The Wild West awaits you with travel nursing jobs in Wyoming. Experience true cowboy culture surrounded by the vast natural beauty of Wyoming’s many national and state parks, national forests, state parks, and historic sites. Put Yellowstone National Park at the top of your list to visit, with Grand Teton National Park and Jackson Hole following closely behind. Everywhere you go, expect opportunities for hiking, horseback riding, rafting, kayaking, skiing and snowmobiling. Check out our available Wyoming travel nursing jobs below.
Travel Nurse Across America is the travel nursing agency for you – in Wyoming and across the country! We offer competitive travel nursing pay, excellent benefits and personal service to each of our nurses.
Wyoming’s name evokes vivid images: cattle standing in the lee of snow fences; children riding horses along dusty dirt roads; weather-beaten ranches lit by slanting late-afternoon light; oil-covered roustabouts struggling with the machinery of a drilling rig; the sounds of drumming and singing at a powwow; and cow towns where the area code is bigger than the population.
The best way to see the state is from its back roads, where you’ll see folks lifting a hand to wave as you pass. Old ranches sit in the valleys, antelope glance up warily, rock pinnacles crown the hills, and streams look like silver ribbons.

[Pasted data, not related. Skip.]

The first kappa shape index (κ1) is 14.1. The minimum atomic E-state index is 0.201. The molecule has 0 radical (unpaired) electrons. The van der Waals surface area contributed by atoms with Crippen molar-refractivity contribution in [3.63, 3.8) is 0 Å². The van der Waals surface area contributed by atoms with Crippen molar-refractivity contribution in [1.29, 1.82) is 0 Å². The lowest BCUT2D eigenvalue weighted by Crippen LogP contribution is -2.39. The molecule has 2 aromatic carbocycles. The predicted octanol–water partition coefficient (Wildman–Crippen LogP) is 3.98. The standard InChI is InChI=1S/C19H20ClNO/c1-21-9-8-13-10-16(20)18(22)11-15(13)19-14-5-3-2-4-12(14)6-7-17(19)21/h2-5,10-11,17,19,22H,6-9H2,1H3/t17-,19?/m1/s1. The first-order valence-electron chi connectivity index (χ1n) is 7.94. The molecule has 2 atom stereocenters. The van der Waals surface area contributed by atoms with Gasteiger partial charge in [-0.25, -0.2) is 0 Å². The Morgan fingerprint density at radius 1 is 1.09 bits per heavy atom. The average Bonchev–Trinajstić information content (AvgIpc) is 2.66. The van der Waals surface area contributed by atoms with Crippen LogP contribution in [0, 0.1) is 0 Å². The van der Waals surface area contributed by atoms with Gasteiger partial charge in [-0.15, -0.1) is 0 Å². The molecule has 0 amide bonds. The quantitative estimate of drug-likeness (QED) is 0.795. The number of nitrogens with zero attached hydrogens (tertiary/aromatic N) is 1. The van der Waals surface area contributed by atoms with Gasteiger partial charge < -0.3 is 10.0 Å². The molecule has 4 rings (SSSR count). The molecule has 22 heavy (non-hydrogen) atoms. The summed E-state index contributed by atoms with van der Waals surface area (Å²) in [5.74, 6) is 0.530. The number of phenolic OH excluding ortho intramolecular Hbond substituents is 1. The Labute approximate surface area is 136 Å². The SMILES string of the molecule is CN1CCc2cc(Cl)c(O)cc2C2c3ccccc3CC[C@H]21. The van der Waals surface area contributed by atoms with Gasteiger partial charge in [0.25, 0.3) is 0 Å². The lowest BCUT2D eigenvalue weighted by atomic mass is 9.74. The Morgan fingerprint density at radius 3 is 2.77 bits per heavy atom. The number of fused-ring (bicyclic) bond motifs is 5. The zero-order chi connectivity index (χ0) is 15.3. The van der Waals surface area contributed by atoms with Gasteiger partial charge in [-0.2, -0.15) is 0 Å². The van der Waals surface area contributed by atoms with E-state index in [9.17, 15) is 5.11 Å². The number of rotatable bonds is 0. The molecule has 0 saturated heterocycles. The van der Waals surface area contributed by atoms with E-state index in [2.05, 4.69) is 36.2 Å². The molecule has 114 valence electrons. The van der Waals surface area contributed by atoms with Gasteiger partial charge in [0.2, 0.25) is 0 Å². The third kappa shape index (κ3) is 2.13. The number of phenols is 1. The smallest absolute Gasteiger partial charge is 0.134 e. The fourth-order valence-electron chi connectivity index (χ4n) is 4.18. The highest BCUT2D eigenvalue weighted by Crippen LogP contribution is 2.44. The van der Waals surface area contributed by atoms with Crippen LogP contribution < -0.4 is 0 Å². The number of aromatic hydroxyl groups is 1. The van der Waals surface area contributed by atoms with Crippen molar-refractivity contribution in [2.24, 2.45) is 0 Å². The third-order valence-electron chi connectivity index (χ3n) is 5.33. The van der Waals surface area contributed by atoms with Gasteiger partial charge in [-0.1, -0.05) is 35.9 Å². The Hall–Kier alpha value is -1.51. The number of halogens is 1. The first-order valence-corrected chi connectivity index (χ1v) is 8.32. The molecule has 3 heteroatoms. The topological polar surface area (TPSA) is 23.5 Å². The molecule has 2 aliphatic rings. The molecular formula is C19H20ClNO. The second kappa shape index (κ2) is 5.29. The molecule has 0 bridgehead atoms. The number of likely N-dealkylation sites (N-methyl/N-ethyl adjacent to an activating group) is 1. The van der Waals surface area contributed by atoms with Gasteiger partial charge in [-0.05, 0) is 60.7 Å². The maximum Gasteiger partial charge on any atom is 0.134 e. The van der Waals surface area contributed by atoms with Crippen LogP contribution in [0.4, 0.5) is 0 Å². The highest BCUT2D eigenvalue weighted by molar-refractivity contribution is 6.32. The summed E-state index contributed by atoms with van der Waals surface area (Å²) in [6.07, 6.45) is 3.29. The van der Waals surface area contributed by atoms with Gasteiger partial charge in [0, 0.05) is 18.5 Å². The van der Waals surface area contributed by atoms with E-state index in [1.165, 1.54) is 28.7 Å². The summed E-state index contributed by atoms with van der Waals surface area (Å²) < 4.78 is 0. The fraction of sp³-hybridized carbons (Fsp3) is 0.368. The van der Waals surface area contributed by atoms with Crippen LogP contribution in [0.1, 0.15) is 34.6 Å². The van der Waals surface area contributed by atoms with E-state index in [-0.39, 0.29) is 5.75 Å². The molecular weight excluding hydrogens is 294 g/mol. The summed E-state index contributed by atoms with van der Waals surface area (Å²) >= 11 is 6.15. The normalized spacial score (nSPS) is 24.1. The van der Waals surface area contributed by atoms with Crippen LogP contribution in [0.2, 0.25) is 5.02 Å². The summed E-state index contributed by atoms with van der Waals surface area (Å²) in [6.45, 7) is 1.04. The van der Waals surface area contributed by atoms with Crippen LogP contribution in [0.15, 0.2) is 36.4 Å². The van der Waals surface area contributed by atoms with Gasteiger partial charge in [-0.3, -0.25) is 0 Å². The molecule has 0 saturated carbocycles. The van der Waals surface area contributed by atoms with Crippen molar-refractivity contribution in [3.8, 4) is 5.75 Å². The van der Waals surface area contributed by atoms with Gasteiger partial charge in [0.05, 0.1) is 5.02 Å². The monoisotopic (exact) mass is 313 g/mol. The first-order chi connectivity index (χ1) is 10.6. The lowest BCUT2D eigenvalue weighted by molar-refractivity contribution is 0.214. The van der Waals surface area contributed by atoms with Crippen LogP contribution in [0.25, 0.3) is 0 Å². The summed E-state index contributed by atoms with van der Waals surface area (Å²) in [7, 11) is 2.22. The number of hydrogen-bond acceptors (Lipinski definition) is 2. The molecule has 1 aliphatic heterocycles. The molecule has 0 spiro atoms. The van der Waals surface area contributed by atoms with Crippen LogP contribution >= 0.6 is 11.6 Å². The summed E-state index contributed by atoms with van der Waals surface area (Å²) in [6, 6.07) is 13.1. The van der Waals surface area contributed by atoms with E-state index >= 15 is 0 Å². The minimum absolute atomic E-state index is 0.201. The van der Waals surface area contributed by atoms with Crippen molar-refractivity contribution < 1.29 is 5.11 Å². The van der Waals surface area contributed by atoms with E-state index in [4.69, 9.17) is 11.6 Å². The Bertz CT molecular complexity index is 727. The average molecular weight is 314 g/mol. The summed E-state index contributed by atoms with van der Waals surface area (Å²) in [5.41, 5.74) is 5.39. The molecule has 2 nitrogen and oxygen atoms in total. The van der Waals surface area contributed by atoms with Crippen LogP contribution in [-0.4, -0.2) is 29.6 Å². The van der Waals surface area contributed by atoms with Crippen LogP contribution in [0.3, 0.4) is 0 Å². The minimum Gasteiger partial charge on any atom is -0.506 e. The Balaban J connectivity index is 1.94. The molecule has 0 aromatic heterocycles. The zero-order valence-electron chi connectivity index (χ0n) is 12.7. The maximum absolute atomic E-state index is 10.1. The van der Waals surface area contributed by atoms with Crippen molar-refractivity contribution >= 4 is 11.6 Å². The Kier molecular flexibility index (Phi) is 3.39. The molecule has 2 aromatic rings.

In Wyoming’s wide-open spaces, the stillness is broken only by the wind and bird song. At night, coyotes howl, and the enormous panorama of stars arches above.
If you wander through Wyoming, you may feel as though you’re in three different states, depending on where you go.
In the northwest you’ll find Yellowstone National Park, with its unforgettable beauty and curious formations, as well as the spectacular Absaroka and the Grand Teton ranges of the Rocky Mountains, with their spectacular peaks and meadows of wild flowers. This region offers the greatest variety of wildlife in Wyoming. Look for bison, elk, coyote, moose, bighorn sheep, river otter, and trumpeter swan.
Other ranges of the Rockies appear throughout most of western Wyoming and in the north-central part of the state. In between the ranges are sparsely treed basins where sheep and cattle graze in short grass. Some of these areas can be stark and barren, particularly in the southwest.
Most of eastern Wyoming is part of the Great Plains, a vast, relatively flat region which spreads eastward from the Rockies, becoming generally lower in elevation. The plains are about 6,000 feet in elevation, and their surface is rumpled by canyons and rolling hills. The abundant grasslands that once fed bison now fatten sheep and cattle. In some places, irrigation permits farming as well.
In the southern part of the state, the Medicine Bow and Laramie mountains rise above the plains.